Security and Intelligence: Atomic fallout

Nuclear expert David Albright explains the most important discoveries from the Iranian archives stolen by the Mossad.

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February 7, 2019 22:34
PRIME MINISTER Benjamin Netanyahu addresses the UN General Assembly in New York last year

PRIME MINISTER Benjamin Netanyahu addresses the UN General Assembly in New York last year. (photo credit: CARLO ALLEGRI/REUTERS)

 
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Few people have a deep understanding of the significance of the nuclear secrets that the Mossad appropriated from Shirobad, Iran, in its already mythic operation in January 2018. But David Albright is one of them.

Albright, a former International Atomic Energy Agency Nuclear Safety Action Team inspector and the head of the Institute for Science and International Security, is close to CIA, Mossad and IAEA officials.
Since Prime Minister Benjamin Netanyahu publicly disclosed in April 2018 the Mossad’s seizing of the secret Iranian archives, Albright has put out report after report, analyzing the details of the documents on a much more scientific basis than others who lack his unique experience.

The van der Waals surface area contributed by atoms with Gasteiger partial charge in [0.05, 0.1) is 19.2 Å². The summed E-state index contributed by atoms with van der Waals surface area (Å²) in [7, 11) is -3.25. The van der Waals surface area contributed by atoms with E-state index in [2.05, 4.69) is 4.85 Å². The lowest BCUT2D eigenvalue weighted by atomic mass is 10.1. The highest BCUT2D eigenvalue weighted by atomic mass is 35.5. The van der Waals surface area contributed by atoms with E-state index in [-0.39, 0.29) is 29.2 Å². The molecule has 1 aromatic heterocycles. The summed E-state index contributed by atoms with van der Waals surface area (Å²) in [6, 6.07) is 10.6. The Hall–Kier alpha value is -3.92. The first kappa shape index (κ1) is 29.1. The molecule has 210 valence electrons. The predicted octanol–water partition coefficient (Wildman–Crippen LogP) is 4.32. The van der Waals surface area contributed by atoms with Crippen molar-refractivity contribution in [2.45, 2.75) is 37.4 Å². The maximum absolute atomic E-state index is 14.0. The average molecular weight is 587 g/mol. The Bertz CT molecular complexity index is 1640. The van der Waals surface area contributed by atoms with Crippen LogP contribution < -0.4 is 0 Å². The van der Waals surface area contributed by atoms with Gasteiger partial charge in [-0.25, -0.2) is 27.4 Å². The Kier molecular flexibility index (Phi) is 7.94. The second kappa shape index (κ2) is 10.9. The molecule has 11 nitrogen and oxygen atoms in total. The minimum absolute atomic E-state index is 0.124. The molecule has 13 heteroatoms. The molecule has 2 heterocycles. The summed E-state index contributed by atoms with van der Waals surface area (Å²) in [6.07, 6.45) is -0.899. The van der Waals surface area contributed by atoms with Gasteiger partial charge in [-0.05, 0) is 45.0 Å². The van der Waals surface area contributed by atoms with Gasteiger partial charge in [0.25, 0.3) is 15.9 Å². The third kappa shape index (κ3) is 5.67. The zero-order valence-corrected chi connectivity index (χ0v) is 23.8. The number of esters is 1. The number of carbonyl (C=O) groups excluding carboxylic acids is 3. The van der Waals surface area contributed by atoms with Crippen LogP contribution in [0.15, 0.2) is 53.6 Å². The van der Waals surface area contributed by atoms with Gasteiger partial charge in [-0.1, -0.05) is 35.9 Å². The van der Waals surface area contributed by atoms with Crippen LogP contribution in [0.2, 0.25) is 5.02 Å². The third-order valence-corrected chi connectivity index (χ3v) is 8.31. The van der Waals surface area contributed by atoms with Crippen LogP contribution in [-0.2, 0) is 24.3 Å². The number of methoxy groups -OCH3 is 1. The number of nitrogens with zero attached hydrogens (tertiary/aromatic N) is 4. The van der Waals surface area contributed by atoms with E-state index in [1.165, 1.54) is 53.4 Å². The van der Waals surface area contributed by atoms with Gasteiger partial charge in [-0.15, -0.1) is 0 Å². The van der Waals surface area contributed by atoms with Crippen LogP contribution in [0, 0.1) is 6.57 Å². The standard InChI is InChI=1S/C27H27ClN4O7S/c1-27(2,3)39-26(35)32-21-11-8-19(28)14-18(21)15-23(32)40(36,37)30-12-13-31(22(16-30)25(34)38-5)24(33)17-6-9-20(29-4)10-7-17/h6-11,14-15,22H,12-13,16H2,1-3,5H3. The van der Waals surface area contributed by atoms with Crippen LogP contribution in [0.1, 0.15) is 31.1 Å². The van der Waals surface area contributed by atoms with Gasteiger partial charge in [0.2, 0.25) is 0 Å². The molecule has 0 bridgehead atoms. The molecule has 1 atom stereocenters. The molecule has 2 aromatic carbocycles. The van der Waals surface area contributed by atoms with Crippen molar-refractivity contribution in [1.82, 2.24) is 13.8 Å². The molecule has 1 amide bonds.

Speaking to The Jerusalem Post on the sidelines of the recent Institute for National Security Studies conference in Tel Aviv, the US-based Albright delved into the most important findings from the archive and expounded on how they relate to complexities surrounding the nuclear standoff with Iran.


ALBRIGHT EMPHASIZED the archive revelation that Tehran’s program to produce at least five nuclear weapons was more advanced in 2003 than Western intelligence agencies had realized.


The archive “conclusively shows that the Parchin [Iranian nuclear] site did house high explosive chambers capable for use in nuclear weapons research and development,” beyond what the West had known about, he explained.


Next, he raised the question of why Iran was keeping such a massive amount of files about nuclear weapons, if it had no intention of seeking those weapons in the future.


“Why would a country seeking only civilian nuclear power have the need for this kind of highly detailed nuclear weapons archive?” asked Albright.


One underreported element about the archives is indications that the Mossad believes it can prove some of the curating of the nuclear files was carried out after the 2015 Iran nuclear deal.


Albright said that if this is true, it would be another strong sign that the files show current violations of the deal, and that they are not merely a historical record from 2003 as critics claim.


Netanyahu had already disclosed publicly that the Mossad followed Iran’s moving of the archive to a new site as late as 2017 to keep it concealed.